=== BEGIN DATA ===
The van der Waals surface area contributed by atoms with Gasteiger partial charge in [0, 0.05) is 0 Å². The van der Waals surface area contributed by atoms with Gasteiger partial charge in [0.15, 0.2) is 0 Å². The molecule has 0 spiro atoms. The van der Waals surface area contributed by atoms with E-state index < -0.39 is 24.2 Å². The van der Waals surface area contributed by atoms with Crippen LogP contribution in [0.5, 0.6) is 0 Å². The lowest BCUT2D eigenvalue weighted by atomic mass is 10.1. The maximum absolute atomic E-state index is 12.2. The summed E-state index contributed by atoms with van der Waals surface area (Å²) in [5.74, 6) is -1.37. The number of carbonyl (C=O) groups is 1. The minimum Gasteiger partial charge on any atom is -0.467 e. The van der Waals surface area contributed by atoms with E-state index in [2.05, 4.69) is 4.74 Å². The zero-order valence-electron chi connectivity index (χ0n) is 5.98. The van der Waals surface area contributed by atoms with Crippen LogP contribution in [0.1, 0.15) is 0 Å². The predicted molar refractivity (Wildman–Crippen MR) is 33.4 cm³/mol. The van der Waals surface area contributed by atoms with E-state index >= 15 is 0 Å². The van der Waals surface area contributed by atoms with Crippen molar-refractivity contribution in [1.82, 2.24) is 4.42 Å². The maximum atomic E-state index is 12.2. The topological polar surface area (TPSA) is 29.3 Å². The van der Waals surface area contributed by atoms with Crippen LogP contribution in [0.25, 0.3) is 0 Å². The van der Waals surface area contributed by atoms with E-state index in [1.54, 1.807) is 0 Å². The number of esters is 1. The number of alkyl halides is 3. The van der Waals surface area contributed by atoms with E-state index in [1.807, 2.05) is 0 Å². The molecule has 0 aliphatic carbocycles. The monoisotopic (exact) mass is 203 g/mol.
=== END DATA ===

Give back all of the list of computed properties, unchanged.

The van der Waals surface area contributed by atoms with Gasteiger partial charge in [0, 0.05) is 0 Å². The van der Waals surface area contributed by atoms with Gasteiger partial charge in [0.15, 0.2) is 0 Å². The molecule has 0 spiro atoms. The van der Waals surface area contributed by atoms with E-state index < -0.39 is 24.2 Å². The van der Waals surface area contributed by atoms with Crippen LogP contribution in [0.5, 0.6) is 0 Å². The lowest BCUT2D eigenvalue weighted by atomic mass is 10.1. The maximum absolute atomic E-state index is 12.2. The summed E-state index contributed by atoms with van der Waals surface area (Å²) in [5.74, 6) is -1.37. The number of carbonyl (C=O) groups is 1. The minimum Gasteiger partial charge on any atom is -0.467 e. The van der Waals surface area contributed by atoms with E-state index in [2.05, 4.69) is 4.74 Å². The zero-order valence-electron chi connectivity index (χ0n) is 5.98. The van der Waals surface area contributed by atoms with Crippen LogP contribution in [0.1, 0.15) is 0 Å². The predicted molar refractivity (Wildman–Crippen MR) is 33.4 cm³/mol. The van der Waals surface area contributed by atoms with E-state index >= 15 is 0 Å². The van der Waals surface area contributed by atoms with Crippen molar-refractivity contribution in [1.82, 2.24) is 4.42 Å². The maximum atomic E-state index is 12.2. The topological polar surface area (TPSA) is 29.3 Å². The van der Waals surface area contributed by atoms with Crippen LogP contribution in [0.25, 0.3) is 0 Å². The van der Waals surface area contributed by atoms with E-state index in [1.54, 1.807) is 0 Å². The number of esters is 1. The number of alkyl halides is 3. The van der Waals surface area contributed by atoms with E-state index in [1.807, 2.05) is 0 Å². The molecule has 0 aliphatic carbocycles. The monoisotopic (exact) mass is 203 g/mol.